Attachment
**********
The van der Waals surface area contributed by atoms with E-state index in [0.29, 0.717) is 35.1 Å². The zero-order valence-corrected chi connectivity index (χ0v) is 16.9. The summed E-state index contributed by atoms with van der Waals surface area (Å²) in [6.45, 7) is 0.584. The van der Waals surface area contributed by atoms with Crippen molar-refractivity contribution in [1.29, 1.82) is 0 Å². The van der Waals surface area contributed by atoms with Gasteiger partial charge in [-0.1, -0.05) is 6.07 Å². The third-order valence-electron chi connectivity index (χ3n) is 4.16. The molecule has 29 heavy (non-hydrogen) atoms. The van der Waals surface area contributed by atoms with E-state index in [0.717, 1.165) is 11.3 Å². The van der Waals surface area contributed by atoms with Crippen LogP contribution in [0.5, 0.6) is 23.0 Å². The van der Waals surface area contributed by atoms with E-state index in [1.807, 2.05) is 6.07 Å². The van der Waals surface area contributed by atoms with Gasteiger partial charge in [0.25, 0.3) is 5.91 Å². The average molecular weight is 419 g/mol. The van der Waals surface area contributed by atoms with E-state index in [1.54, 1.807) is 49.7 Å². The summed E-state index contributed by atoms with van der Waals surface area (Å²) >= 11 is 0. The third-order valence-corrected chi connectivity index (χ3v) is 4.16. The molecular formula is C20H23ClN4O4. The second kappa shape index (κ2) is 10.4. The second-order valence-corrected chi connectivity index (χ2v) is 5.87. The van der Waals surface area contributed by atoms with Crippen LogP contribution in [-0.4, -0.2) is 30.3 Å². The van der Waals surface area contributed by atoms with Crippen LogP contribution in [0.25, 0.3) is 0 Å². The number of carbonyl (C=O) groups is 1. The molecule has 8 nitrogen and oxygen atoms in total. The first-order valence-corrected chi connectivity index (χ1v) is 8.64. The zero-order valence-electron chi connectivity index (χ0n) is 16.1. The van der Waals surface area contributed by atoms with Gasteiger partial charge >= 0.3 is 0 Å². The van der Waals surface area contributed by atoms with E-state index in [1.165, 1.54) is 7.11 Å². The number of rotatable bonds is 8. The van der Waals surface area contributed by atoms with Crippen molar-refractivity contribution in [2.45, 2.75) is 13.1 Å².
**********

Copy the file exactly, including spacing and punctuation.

The van der Waals surface area contributed by atoms with E-state index in [0.29, 0.717) is 35.1 Å². The zero-order valence-corrected chi connectivity index (χ0v) is 16.9. The summed E-state index contributed by atoms with van der Waals surface area (Å²) in [6.45, 7) is 0.584. The van der Waals surface area contributed by atoms with Crippen molar-refractivity contribution in [1.29, 1.82) is 0 Å². The van der Waals surface area contributed by atoms with Gasteiger partial charge in [-0.1, -0.05) is 6.07 Å². The third-order valence-electron chi connectivity index (χ3n) is 4.16. The molecule has 29 heavy (non-hydrogen) atoms. The van der Waals surface area contributed by atoms with E-state index in [0.717, 1.165) is 11.3 Å². The van der Waals surface area contributed by atoms with Crippen LogP contribution in [0.5, 0.6) is 23.0 Å². The van der Waals surface area contributed by atoms with E-state index in [1.807, 2.05) is 6.07 Å². The van der Waals surface area contributed by atoms with Gasteiger partial charge in [0.25, 0.3) is 5.91 Å². The average molecular weight is 419 g/mol. The van der Waals surface area contributed by atoms with E-state index in [1.54, 1.807) is 49.7 Å². The summed E-state index contributed by atoms with van der Waals surface area (Å²) >= 11 is 0. The third-order valence-corrected chi connectivity index (χ3v) is 4.16. The molecular formula is C20H23ClN4O4. The second kappa shape index (κ2) is 10.4. The second-order valence-corrected chi connectivity index (χ2v) is 5.87. The van der Waals surface area contributed by atoms with Crippen LogP contribution in [-0.4, -0.2) is 30.3 Å². The van der Waals surface area contributed by atoms with Crippen LogP contribution in [0.25, 0.3) is 0 Å². The number of carbonyl (C=O) groups is 1. The molecule has 8 nitrogen and oxygen atoms in total. The first-order valence-corrected chi connectivity index (χ1v) is 8.64. The zero-order valence-electron chi connectivity index (χ0n) is 16.1. The van der Waals surface area contributed by atoms with Gasteiger partial charge >= 0.3 is 0 Å². The van der Waals surface area contributed by atoms with E-state index in [1.165, 1.54) is 7.11 Å². The number of rotatable bonds is 8. The van der Waals surface area contributed by atoms with Crippen molar-refractivity contribution in [2.45, 2.75) is 13.1 Å².